The installation of 2000 solar panels at the site of the former New Cut Landfill has begun. The panels, when operational at the end of November, will cover over two acres of the landfill cap.
The solar arrays are expected to produce approximately 90 percent of the energy needs for the adjacent Worthington Elementary School.
According to the Office of Public Information, the panels will be “located 6 feet above the ground and will be titled at 30 degree angles to track the sun.” They note that in addition to the long and short term cost savings associated with the project, the County “aims to increase awareness about the viable sources of renewable energy in our own communities.”
“Just as homeowners across Maryland look for ways to cut costs and save energy, we are doing the same by harnessing available and renewable energy resources to save taxpayers money by reducing utility costs in government facilities,” said County Executive Ulman. “Innovation and our strong partnership with the school system have enabled Howard County to lead the way in environmental sustainability.”
The Howard County Department of Public Works and a partner, the Northeast Maryland Waste Disposal Authority, began working on the idea in 2007. Mark DeLuca, Deputy Director of Public Works, explains that “Generally, the idea was to take advantage of underused landfill area and repurpose it to produce clean (green) energy like solar. With the help of a Project Sunburst Grant from the Maryland Energy Administration, we were able to move the project forward.”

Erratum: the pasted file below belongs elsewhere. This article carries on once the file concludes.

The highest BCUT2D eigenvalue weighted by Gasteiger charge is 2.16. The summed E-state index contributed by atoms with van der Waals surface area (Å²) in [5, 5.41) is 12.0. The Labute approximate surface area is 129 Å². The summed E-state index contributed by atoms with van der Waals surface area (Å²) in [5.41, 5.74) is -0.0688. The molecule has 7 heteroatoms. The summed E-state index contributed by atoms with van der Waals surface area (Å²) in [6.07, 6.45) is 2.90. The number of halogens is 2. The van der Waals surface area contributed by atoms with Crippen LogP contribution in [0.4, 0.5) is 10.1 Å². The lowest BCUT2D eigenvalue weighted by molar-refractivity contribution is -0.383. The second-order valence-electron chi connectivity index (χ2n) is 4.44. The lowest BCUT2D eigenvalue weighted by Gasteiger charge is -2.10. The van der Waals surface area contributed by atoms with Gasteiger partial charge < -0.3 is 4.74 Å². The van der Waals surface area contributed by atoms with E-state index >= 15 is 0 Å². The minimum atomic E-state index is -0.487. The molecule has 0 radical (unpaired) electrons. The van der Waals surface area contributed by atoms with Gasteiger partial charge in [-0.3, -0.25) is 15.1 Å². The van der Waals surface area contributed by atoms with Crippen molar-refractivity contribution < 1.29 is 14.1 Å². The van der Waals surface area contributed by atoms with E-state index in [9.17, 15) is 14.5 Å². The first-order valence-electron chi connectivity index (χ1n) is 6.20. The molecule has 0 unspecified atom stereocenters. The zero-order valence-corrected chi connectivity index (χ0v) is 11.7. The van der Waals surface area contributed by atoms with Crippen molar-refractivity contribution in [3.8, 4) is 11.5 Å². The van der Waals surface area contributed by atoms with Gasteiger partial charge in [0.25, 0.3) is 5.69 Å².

Last year Howard County was awarded a $462,000 Project Sunburst grant from the Maryland Energy Administration for this very project. Project Sunburst, which is administered by the Maryland Energy Administration, has funded the installation of renewable energy systems on more than 30 public buildings throughout the state.
Seventeen government entities have received funding under the program, which, according to the information provided, offered grants at a rate of $1,000 per kilowatt (kW) on photovoltaic systems (PV) installed on public buildings.
DeLuca noted that with a requirement for county buildings over 10,000 square feet to be LEED certified, there will be more opportunities to use solar energy.
Currently, solar arrays provide a portion of the energy at the new Robinson Nature Center and the East Columbia Library. However, the New Cut Landfill Solar project represents the largest Howard County solar project thus far.
SunEdison, LLC of Beltsville designed the system. Fagen Inc. is the general contractor installing the panels.